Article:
Obviously, copyright holders have a right to protect their content from being pirated on the Internet, but automatic Digital Millennium Copyright Act takedown requests are the absolute pits when it comes to copyright law enforcement. Companies flood Google with thousands of requests a day to remove content that often in no way violates the law. Sometimes it’s even the copyright holder’s own content. Now anti-piracy groups RIAA and BREIN want Google to eliminate its daily limit on takedown requests, even though Google doesn’t have a daily limit on takedown requests.
When a copyright holder finds a link to a page that is pirating their content on Google, they can sent a request under the DMCA to have Google remove links to that page in its search results. The problem is that these requests aren’t made by humans. They’re made by automated software that flood Google with these requests, and they’re often completely bogus. That wastes time and resources, and can even lead to legitimate pages being taken down.
The charge to lift the limitations on DMCA takedown requests is being led by the anti-piracy organization RIAA and BREIN which are funded by content creators and media companies. BREIN says it expects to have the limit raised to 40,000 in the near future before being lifted altogether. Here’s the kicker: There is no daily limit to the number of requests companies can make. There is a limit to how many requests can be made at one time, but Google spokesman Mark Jansen says there are reasons for that.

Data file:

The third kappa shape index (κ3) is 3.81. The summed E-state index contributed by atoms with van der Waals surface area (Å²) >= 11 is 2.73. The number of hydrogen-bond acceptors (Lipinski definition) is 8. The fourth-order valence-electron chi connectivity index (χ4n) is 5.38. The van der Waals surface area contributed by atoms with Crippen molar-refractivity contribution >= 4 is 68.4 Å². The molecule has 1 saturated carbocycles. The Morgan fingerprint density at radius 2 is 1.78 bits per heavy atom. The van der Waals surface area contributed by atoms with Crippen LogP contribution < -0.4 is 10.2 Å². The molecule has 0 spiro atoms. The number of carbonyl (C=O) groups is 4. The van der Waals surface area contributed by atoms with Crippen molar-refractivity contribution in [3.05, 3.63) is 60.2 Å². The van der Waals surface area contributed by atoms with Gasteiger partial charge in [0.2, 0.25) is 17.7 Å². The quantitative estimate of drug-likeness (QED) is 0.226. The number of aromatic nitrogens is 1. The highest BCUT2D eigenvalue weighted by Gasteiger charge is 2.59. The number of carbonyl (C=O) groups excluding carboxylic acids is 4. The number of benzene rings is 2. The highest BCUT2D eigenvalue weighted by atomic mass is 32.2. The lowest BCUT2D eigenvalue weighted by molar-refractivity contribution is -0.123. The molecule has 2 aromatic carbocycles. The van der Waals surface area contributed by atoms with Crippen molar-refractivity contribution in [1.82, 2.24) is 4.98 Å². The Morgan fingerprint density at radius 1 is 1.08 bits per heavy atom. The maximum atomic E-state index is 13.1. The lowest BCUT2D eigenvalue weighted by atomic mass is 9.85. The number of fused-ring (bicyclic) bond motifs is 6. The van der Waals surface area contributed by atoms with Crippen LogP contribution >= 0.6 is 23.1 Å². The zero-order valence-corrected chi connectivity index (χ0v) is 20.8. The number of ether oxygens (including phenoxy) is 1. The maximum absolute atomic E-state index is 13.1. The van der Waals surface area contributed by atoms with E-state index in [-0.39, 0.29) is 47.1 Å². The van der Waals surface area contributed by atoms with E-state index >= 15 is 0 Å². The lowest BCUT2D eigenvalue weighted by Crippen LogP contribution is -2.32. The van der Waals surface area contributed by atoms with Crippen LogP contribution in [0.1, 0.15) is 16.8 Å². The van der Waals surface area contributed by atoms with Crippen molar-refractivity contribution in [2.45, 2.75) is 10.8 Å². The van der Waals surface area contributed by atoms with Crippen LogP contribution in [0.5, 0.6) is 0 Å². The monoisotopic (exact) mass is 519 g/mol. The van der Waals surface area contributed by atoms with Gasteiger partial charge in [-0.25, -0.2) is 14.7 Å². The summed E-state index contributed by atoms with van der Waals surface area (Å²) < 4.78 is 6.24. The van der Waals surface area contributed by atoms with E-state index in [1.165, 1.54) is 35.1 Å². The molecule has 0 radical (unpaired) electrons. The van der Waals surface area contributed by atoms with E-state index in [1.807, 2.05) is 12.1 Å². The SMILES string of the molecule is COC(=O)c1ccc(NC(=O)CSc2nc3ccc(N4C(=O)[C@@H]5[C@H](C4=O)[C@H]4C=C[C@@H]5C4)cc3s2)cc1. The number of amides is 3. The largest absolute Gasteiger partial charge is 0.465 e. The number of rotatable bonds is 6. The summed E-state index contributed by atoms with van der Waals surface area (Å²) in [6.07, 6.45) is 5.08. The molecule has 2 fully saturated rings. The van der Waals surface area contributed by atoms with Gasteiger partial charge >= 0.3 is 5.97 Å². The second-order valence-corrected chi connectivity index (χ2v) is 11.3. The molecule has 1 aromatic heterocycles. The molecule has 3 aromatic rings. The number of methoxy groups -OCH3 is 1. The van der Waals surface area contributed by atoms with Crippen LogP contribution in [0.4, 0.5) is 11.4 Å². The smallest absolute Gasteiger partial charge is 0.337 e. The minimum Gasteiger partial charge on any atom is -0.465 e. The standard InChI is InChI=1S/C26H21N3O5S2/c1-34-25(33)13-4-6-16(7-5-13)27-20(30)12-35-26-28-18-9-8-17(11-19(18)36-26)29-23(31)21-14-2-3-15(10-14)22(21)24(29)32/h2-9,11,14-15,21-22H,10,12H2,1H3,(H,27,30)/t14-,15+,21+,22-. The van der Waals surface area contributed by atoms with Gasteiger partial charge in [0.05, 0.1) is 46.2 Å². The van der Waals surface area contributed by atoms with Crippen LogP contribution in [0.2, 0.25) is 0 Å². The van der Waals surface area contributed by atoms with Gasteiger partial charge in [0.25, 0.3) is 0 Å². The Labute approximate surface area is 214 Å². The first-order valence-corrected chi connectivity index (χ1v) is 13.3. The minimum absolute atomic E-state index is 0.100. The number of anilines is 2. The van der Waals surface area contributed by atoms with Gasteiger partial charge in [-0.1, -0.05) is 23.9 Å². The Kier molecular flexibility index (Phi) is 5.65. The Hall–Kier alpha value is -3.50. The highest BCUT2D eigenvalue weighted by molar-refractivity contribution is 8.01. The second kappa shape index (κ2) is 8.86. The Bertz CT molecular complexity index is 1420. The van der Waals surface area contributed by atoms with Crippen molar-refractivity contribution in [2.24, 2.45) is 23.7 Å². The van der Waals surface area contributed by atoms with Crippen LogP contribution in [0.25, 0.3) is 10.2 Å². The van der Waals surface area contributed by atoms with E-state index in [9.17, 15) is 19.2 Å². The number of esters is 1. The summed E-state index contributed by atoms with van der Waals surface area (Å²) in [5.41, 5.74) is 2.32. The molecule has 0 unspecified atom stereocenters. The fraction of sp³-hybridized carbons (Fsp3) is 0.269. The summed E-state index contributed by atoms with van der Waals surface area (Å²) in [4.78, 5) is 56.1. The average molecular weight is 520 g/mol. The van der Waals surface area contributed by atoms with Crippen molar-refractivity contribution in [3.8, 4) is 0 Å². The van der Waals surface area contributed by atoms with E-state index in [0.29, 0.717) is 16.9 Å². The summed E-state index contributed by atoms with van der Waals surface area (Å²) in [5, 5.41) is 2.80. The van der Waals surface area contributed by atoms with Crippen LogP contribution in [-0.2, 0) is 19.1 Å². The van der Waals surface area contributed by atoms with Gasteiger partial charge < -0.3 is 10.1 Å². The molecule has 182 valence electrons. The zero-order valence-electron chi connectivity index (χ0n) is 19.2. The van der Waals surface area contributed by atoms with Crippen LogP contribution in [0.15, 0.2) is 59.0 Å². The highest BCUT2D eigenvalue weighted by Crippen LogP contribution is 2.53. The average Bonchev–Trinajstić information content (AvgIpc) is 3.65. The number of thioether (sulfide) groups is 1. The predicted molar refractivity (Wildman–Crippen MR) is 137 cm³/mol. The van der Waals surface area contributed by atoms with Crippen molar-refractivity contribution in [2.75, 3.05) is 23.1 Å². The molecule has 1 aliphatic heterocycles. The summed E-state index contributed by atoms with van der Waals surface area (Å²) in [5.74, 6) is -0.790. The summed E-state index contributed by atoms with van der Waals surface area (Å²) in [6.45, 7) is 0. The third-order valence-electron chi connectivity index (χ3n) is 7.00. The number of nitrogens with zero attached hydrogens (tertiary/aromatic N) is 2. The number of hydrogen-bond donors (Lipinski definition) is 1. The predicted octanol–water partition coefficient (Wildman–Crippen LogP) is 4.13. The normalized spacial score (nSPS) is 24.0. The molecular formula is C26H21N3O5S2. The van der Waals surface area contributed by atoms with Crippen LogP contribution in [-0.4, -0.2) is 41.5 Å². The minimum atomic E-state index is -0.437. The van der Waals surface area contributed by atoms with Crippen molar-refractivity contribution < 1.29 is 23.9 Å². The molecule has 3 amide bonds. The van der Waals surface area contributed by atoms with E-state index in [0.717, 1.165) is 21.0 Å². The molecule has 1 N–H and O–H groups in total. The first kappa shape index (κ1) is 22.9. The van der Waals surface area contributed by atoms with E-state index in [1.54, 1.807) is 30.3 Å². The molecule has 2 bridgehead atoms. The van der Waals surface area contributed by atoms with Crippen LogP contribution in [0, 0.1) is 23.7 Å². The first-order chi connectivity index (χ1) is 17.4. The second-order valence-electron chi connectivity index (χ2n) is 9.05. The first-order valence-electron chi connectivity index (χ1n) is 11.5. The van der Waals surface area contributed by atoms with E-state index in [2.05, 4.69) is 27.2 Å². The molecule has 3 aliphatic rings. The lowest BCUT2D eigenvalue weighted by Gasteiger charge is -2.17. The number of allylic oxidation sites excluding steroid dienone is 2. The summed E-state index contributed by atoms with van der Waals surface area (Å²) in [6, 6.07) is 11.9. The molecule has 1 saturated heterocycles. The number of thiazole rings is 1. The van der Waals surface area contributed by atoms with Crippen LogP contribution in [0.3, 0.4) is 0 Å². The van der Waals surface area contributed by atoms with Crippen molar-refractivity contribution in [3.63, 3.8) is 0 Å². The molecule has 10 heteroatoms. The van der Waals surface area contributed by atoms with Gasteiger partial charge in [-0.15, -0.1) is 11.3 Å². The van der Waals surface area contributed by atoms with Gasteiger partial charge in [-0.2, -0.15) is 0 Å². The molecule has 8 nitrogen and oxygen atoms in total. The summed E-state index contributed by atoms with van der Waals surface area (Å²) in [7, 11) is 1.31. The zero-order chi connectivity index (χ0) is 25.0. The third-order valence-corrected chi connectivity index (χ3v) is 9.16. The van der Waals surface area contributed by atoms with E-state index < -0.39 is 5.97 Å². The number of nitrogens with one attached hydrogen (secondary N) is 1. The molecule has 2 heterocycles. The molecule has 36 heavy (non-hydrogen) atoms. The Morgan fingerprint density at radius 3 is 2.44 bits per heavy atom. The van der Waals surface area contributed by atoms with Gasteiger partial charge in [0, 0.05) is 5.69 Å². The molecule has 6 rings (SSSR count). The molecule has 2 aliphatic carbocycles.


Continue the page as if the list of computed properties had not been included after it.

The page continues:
The limits imposed by Google aren’t arbitrary, says Jansen. He says they exist, “in order to prevent the system from having to deal with unexpected peaks, which can cause technical problems.” It’s not clear why BREIN wants the phantom limit raised past 10,000 anyway since they currently only send less than half that number per day, according to Google’s Transparency Report.
Another interesting bit of information that Google told Techdirt was that they actually raise the limit on simultaneous requests for companies that “demonstrated a consistent track record of submission quality and volume.” The fewer bogus requests a company makes, the more Google trusts them to not waste their time with bogus requests, and that makes perfect sense.
Frankly, I’m perfectly fine with companies making unlimited DMCA requests, as long as those requests are reviewed by a person before they’re sent, and those companies should be held responsible for any bogus takedown requests that go through.
- WordPress took down an original blog post after a content thief reported it
- HBO told Google to remove links to a bunch of pages on HBO’s own site
- So did a lot of other studios, because the DMCA is the absolute worst